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Ecological Effects on the Dynamics of West Nile Virus and Avian Plasmodium: The Importance of Mosquito Communities and Landscape

1
Department of Theoretical and Computational Ecology (TCE), Institute for Biodiversity and Ecosystem Dynamics (IBED), University of Amsterdam, Science Park 904, 1098XH Amsterdam, The Netherlands
2
Department of Parasitology, University of Granada, E-18071 Granada, Spain
3
Doñana Biological Station (EBD-CSIC), E-41092 Seville, Spain
4
CIBER of Epidemiology and Public Health (CIBERESP), Spain
*
Authors to whom correspondence should be addressed.
Academic Editor: Boris Pastorino
Viruses 2021, 13(7), 1208; https://doi.org/10.3390/v13071208
Received: 28 May 2021 / Revised: 16 June 2021 / Accepted: 21 June 2021 / Published: 23 June 2021
(This article belongs to the Special Issue State-of-the-Art Arbovirus in Europe)
Humans and wildlife are at risk from certain vector-borne diseases such as malaria, dengue, and West Nile and yellow fevers. Factors linked to global change, including habitat alteration, land-use intensification, the spread of alien species, and climate change, are operating on a global scale and affect both the incidence and distribution of many vector-borne diseases. Hence, understanding the drivers that regulate the transmission of pathogens in the wild is of great importance for ecological, evolutionary, health, and economic reasons. In this literature review, we discuss the ecological factors potentially affecting the transmission of two mosquito-borne pathogens circulating naturally between birds and mosquitoes, namely, West Nile virus (WNV) and the avian malaria parasites of the genus Plasmodium. Traditionally, the study of pathogen transmission has focused only on vectors or hosts and the interactions between them, while the role of landscape has largely been ignored. However, from an ecological point of view, it is essential not only to study the interaction between each of these organisms but also to understand the environmental scenarios in which these processes take place. We describe here some of the similarities and differences in the transmission of these two pathogens and how research into both systems may facilitate a greater understanding of the dynamics of vector-borne pathogens in the wild. View Full-Text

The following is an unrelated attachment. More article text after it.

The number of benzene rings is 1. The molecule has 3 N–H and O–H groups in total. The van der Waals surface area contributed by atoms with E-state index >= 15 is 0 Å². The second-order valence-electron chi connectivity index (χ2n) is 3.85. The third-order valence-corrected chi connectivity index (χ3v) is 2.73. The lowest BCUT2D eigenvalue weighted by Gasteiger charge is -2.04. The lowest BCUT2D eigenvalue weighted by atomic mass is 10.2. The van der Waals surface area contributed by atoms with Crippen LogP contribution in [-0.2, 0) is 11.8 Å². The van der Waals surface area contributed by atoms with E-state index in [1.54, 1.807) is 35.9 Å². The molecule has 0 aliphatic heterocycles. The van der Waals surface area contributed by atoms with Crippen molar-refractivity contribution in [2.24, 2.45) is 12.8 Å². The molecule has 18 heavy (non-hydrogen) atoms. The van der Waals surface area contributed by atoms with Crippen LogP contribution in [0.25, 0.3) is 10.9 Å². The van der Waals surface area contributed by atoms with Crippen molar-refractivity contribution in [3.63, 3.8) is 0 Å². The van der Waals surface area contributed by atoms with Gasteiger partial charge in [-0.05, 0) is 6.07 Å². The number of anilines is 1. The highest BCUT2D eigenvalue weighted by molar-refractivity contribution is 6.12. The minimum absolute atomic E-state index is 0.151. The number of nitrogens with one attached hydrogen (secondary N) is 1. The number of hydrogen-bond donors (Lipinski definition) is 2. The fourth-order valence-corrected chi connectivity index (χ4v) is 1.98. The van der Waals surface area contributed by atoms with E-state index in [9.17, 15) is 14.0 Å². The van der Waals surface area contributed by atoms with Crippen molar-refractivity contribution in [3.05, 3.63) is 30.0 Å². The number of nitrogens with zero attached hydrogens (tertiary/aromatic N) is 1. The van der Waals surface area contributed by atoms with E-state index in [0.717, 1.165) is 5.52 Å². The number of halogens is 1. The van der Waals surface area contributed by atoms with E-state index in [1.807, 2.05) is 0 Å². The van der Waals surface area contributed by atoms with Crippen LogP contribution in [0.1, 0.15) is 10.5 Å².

Keywords: ecology; emerging and remerging diseases; haemosporidians; insect vectors; mosquito-borne pathogens; wildlife ecology; emerging and remerging diseases; haemosporidians; insect vectors; mosquito-borne pathogens; wildlife
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MDPI and ACS Style

Ferraguti, M.; Martínez-de la Puente, J.; Figuerola, J. Ecological Effects on the Dynamics of West Nile Virus and Avian Plasmodium: The Importance of Mosquito Communities and Landscape. Viruses 2021, 13, 1208. https://doi.org/10.3390/v13071208

AMA Style

Ferraguti M, Martínez-de la Puente J, Figuerola J. Ecological Effects on the Dynamics of West Nile Virus and Avian Plasmodium: The Importance of Mosquito Communities and Landscape. Viruses. 2021; 13(7):1208. https://doi.org/10.3390/v13071208

Chicago/Turabian Style

Ferraguti, Martina, Josué Martínez-de la Puente, and Jordi Figuerola. 2021. "Ecological Effects on the Dynamics of West Nile Virus and Avian Plasmodium: The Importance of Mosquito Communities and Landscape" Viruses 13, no. 7: 1208. https://doi.org/10.3390/v13071208

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